Mira Sorvino 'Burst Out Crying' After Peter Jackson Confirmed Harvey Weinstein 'Derailed' Her Career
Harvey Weinstein's Sexual Misconduct Accusers

"I realize that this was very likely the Miramax smear campaign in full swing," the director says looking back.

Two of Harvey Weinstein's accusers got validation this morning that the Hollywood mogul was out to get them after turning down his advances.

In a new interview with Peter Jackson, the "Lord of the Rings" director said Weinstein's company, Miramax, talked them out of considering Ashley Judd and Mira Sorvino for a role in his Hobbit films

"I recall Miramax telling us they were a nightmare to work with and we should avoid them at all costs. This was probably in 1998," Jackson told New Zealand publication Stuff.

"At the time, we had no reason to question what these guys were telling us - but in hindsight, I realize that this was very likely the Miramax smear campaign in full swing," he added. "I now suspect we were fed false information about both of these talented women - and as a direct result their names were removed from our casting list."

Jackson added that both Harvey and his brother Bob "weren't the type of guys I wanted to work with" and hasn't since.

"Mr. Weinstein has nothing but the utmost respect for Peter Jackson. However, as Mr. Jackson will probably remember, because Disney would not finance the 'Lord of the Rings,' Miramax lost the project and all casting was done by New Line," a spokesperson for Weinstein said in response. "While Bob and Harvey Weinstein were executive producers of the film they had no input into the casting whatsoever."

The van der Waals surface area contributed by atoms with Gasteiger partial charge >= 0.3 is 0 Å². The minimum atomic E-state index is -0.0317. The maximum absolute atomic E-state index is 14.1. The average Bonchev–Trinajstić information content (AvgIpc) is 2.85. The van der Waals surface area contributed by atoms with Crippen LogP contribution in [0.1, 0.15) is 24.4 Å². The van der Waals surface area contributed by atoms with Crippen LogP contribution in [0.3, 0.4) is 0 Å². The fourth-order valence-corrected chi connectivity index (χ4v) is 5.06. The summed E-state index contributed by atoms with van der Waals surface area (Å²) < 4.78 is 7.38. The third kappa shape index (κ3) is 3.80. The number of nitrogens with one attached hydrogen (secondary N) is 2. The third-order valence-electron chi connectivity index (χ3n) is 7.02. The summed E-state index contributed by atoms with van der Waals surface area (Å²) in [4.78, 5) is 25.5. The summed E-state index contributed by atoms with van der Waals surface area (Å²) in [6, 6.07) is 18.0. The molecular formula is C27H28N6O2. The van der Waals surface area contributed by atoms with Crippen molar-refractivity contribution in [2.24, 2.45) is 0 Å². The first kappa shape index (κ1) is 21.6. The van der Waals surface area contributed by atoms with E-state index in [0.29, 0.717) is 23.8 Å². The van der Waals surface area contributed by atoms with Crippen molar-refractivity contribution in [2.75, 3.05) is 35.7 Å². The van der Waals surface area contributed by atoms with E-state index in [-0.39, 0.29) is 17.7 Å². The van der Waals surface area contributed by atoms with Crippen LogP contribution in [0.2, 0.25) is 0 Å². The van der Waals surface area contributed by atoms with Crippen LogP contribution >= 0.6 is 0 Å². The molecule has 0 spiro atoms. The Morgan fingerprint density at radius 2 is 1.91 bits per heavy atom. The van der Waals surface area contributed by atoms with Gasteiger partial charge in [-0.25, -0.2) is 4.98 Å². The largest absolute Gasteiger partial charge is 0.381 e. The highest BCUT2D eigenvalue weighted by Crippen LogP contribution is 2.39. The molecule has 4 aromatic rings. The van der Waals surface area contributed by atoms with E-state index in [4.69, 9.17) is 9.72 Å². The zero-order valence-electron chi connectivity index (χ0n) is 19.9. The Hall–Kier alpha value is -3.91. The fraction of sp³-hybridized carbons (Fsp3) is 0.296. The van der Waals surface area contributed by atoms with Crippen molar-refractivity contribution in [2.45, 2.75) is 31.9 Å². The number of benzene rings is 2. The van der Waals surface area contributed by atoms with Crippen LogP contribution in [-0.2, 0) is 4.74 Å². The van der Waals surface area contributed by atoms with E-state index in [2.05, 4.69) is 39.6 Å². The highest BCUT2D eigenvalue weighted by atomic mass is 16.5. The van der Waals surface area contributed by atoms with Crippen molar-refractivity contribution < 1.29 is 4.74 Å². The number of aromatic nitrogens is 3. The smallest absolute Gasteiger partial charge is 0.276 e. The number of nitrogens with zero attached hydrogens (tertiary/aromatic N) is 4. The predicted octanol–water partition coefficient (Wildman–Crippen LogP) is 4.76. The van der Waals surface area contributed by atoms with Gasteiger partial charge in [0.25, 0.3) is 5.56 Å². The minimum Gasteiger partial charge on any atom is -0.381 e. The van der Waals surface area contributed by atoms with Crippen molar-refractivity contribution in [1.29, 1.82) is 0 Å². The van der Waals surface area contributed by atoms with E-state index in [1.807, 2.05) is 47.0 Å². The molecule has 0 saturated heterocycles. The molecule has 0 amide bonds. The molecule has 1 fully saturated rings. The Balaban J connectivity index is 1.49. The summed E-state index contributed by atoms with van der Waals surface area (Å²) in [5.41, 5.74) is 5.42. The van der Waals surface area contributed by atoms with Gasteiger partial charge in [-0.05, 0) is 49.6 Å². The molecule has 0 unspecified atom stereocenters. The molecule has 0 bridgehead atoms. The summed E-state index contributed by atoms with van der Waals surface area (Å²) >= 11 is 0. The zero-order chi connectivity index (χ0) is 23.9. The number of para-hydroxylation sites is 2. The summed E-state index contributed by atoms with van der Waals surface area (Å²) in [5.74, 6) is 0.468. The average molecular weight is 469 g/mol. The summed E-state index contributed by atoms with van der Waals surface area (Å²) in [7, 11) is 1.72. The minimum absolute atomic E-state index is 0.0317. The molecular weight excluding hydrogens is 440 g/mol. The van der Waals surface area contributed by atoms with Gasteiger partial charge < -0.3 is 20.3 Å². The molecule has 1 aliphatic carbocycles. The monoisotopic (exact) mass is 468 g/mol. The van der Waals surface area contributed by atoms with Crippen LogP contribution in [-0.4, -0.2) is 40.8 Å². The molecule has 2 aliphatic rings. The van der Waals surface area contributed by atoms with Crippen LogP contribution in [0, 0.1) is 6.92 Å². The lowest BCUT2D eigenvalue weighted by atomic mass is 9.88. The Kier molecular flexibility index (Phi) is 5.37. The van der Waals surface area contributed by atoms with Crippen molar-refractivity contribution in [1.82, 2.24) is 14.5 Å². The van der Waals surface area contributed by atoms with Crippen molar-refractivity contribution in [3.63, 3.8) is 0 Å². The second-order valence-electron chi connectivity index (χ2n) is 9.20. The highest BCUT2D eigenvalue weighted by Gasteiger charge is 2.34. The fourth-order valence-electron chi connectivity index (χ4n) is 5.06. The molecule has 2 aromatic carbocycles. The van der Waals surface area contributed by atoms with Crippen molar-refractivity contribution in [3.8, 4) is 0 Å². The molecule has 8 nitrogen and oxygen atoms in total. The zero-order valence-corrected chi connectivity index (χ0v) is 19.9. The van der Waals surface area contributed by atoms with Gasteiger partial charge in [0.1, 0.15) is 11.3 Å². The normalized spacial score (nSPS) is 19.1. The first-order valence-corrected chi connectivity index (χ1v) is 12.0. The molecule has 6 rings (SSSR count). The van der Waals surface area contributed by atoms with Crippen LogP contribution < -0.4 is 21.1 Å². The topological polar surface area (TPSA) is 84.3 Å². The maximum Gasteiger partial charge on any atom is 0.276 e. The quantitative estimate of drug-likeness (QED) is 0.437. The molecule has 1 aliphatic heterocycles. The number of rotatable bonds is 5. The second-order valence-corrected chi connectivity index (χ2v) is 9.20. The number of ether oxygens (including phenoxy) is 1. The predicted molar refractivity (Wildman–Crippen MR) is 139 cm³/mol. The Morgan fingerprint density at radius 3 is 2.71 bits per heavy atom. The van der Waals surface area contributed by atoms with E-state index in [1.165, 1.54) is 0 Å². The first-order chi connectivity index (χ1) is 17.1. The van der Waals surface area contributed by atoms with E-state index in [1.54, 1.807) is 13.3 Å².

Both Sorvino and Judd reacted to Jackson's interview this morning on Twitter. "Just seeing this after I awoke, I burst out crying," wrote Sorvino. "There it is, confirmation that Harvey Weinstein derailed my career, something I suspected but was unsure. Thank you Peter Jackson for being honest. I’m just heartsick."

Judd said "I remember this well," before later tweeting:

Judd accused Weinstein of inviting her to the Peninsula Hotel in Los Angeles for a business meeting in the '90s, before asking her to join him in his room instead. Once there, he allegedly asked if he could give her a massage or if she would watch him shower. "I said no, a lot of ways, a lot of times, and he always came back at me with some new ask," Judd told NYT, "It was all this bargaining, this coercive bargaining." Judd also said she felt "panicky" and "trapped" during the situation.

In her account, Sorvino said she was alone with Weinstein in a hotel room at the Toronto International Film Festival in 1995 when he began massing her shoulders.

"He started massaging my shoulders, which made me very uncomfortable, and then tried to get more physical, sort of chasing me around," she said and explained she left the room. A few weeks later, Weinstein called her in the middle of the night and told her he was coming to her apartment to discuss marketing ideas for the movie they were working on together. When he showed up at her door, she told the producer her boyfriend would be joining them, which was apparently enough to ward Weinstein off. She believes her rejection led to being "iced" out of future work.

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